A microneedle derma roller has a wide array of benefits as part of a well-balanced skin care routine.
Helps skin care products work more effectively: Because a microneedle derma roller can remove dead cells from the surface of your skin, it allows your skin care products to fully penetrate so they’re more effective.
Diminishes fine lines and wrinkles: Microneedling helps stimulate collagen and elastin production, which can reduce the appearance of fine lines and wrinkles.
Improves the appearance of scars: A microneedle derma roller can help break up scar tissue and boost collagen production to promote healthy skin growth, so it can work well to diminish surgical, injury, and acne scarring.
Fades sun damage and hyperpigmentation: Dark spots from sun damage and other forms of hyperpigmentation are caused by increased amounts of melanin in the skin. Microneedling can remove the top layers of the skin through exfoliation, so dark spots are less noticeable.
Reduces the appearance of pores: If you have enlarged pores on your nose, cheeks, or chin, a microneedle derma roller can help reduce their appearance by stimulating collagen production to help thicken and plump the skin. Your pores look smaller as a result, so your skin has a smoother appearance.
The needles on a microneedle derma roller are usually made of stainless steel or titanium. Stainless steel options are usually less expensive, but they’re often sharper and more sterile. They dull more quickly than titanium options, though, which is why titanium microneedle derma rollers are usually more durable. Titanium needles don’t rust or bend either, so you’ll usually pay more for this type of derma roller.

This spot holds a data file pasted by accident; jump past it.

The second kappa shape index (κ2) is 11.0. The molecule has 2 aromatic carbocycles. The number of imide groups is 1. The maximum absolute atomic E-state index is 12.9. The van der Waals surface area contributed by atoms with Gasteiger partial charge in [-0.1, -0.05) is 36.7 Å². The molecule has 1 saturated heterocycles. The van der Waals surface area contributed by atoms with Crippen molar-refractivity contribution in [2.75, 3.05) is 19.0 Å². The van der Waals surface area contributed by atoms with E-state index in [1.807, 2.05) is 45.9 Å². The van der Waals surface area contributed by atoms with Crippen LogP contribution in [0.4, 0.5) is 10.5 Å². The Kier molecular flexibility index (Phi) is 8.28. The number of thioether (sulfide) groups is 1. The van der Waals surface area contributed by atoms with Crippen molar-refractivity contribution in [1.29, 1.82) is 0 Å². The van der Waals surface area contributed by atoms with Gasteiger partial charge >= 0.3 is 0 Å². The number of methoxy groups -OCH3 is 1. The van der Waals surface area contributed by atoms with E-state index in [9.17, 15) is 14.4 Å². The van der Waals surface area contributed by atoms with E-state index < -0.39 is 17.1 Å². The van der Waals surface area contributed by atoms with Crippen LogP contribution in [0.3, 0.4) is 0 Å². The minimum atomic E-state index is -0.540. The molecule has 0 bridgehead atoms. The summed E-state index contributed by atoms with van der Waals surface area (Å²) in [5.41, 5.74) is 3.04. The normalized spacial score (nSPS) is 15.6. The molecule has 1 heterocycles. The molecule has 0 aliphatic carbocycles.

It’s important to stop using a derma roller once the needles become dull because you may scratch and injure your skin. If you opt for a more affordable stainless steel microneedle derma roller, be prepared to replace it more frequently.
Microneedle derma rollers are available with needles in a variety of sizes, ranging from 0.2 to over 2.0 millimeters. For home use, you shouldn’t use a derma roller with needles that are larger than 2.0 mm, or you may injure or damage your skin.
When deciding what size needles to use, consider both the area where you plan to use the roller and your particular skin care concerns. If you plan to use the derma roller on your body, including your back, stomach, or thighs, longer needles ranging from 1.0 mm to 2.0 mm can work well because the skin is thicker. For the face, on the other hand, opt for shorter needles to treat the thinner, more sensitive skin in that area. In general, stick to at-home derma rollers with needles between 0.2 mm and 1.0 mm for the face.